“Never trust the artist. Trust the tale. ” Could anyone explain this better to me? I’m supposed to write a 250 word response on this, and yeah, i’m somewhat stuck. At 100 words. Today I found out that… Since D. H. Lawrence was a noted writer, let’s assume he was referring to the written word. The author will have a point of view he will tell the story from whether he is writing fiction or non-fiction. You will see that view reflected by his choice of wording and situations throughout the book. For non-fiction, you might afterward check his facts and find that he was completely incorrect in statements made throughout the book. An example would be a history book detailing the period leading up to and through the US Civil War. If that book were written by an author from New York, his version of the facts might differ greatly from that written by an author born and raised in Georgia. A more current example would be “An Inconvenient Truth” published by Al Gore soon after he left office. Those who believe in global warming embraced the book as a great guide to our future as citizens of the world. Those who don’t believe in global warming saw the book and the movie as pure fiction from a man not smart enough to figure out that his source of data was flawed. Lawrence simply meant it is better to become informed on a topic and then draw your own conclusions about a subject or the content of a book rather than to take everything literally and at face value. In other words, it’s only a story. It is not proof one way or the other.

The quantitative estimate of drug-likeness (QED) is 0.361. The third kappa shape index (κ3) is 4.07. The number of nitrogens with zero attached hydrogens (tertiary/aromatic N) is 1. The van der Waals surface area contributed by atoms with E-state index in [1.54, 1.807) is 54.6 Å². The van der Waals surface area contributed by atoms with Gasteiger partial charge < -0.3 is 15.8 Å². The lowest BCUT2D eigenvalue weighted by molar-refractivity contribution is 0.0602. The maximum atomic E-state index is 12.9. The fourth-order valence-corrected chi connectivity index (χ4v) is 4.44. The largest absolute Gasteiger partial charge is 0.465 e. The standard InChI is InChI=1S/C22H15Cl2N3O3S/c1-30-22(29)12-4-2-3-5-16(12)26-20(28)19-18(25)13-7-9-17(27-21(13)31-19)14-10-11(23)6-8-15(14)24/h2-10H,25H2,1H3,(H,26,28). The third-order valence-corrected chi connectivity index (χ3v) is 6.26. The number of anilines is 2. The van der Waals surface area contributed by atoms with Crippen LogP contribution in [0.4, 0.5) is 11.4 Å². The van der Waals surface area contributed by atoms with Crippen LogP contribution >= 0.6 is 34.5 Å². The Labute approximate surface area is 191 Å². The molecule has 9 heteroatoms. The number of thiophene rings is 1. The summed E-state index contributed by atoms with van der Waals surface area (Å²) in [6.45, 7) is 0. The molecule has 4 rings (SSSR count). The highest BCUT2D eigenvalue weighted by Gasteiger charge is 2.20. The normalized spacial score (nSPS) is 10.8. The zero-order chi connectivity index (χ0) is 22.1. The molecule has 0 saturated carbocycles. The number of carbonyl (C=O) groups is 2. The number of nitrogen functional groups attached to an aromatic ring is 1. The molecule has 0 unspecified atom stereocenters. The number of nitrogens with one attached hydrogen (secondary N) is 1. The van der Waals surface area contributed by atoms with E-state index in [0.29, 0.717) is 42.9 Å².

Filmed during live performances for Blue Orange Arts. Directed by Tina Hofman. Adaptation by Roman de Fuscan. Live event filming and promotional video by Ian. . .